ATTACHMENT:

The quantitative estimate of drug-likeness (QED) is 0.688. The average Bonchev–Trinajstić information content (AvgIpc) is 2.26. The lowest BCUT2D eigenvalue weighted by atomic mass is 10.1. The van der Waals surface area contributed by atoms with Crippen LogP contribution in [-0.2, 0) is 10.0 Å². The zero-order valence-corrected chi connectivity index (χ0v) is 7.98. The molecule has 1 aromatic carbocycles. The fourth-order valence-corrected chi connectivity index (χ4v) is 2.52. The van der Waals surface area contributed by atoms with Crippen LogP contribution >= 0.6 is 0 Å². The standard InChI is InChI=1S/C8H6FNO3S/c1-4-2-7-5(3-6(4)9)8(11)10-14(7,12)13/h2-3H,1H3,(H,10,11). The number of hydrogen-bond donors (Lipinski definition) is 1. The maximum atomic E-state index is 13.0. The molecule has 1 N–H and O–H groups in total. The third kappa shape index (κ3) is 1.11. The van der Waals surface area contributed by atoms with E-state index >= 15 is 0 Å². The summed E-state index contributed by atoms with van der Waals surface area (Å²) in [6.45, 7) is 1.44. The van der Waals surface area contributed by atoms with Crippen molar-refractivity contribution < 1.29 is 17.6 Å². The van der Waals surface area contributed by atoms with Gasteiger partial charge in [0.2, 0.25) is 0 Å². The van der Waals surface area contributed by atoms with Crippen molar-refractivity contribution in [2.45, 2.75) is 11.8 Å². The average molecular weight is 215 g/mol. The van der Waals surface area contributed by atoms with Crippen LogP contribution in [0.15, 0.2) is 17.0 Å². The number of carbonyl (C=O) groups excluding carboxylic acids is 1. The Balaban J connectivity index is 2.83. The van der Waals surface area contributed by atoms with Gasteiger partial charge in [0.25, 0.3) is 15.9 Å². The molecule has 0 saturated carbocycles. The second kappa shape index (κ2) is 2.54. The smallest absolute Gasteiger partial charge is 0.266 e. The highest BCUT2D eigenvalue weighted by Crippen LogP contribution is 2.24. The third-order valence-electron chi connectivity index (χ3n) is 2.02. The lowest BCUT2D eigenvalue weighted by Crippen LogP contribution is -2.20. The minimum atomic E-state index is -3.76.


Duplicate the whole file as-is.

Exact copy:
The quantitative estimate of drug-likeness (QED) is 0.688. The average Bonchev–Trinajstić information content (AvgIpc) is 2.26. The lowest BCUT2D eigenvalue weighted by atomic mass is 10.1. The van der Waals surface area contributed by atoms with Crippen LogP contribution in [-0.2, 0) is 10.0 Å². The zero-order valence-corrected chi connectivity index (χ0v) is 7.98. The molecule has 1 aromatic carbocycles. The fourth-order valence-corrected chi connectivity index (χ4v) is 2.52. The van der Waals surface area contributed by atoms with Crippen LogP contribution >= 0.6 is 0 Å². The standard InChI is InChI=1S/C8H6FNO3S/c1-4-2-7-5(3-6(4)9)8(11)10-14(7,12)13/h2-3H,1H3,(H,10,11). The number of hydrogen-bond donors (Lipinski definition) is 1. The maximum atomic E-state index is 13.0. The molecule has 1 N–H and O–H groups in total. The third kappa shape index (κ3) is 1.11. The van der Waals surface area contributed by atoms with E-state index >= 15 is 0 Å². The summed E-state index contributed by atoms with van der Waals surface area (Å²) in [6.45, 7) is 1.44. The van der Waals surface area contributed by atoms with Crippen molar-refractivity contribution < 1.29 is 17.6 Å². The van der Waals surface area contributed by atoms with Gasteiger partial charge in [0.2, 0.25) is 0 Å². The van der Waals surface area contributed by atoms with Crippen molar-refractivity contribution in [2.45, 2.75) is 11.8 Å². The average molecular weight is 215 g/mol. The van der Waals surface area contributed by atoms with Crippen LogP contribution in [0.15, 0.2) is 17.0 Å². The number of carbonyl (C=O) groups excluding carboxylic acids is 1. The Balaban J connectivity index is 2.83. The van der Waals surface area contributed by atoms with Gasteiger partial charge in [0.25, 0.3) is 15.9 Å². The molecule has 0 saturated carbocycles. The second kappa shape index (κ2) is 2.54. The smallest absolute Gasteiger partial charge is 0.266 e. The highest BCUT2D eigenvalue weighted by Crippen LogP contribution is 2.24. The third-order valence-electron chi connectivity index (χ3n) is 2.02. The lowest BCUT2D eigenvalue weighted by Crippen LogP contribution is -2.20. The minimum atomic E-state index is -3.76.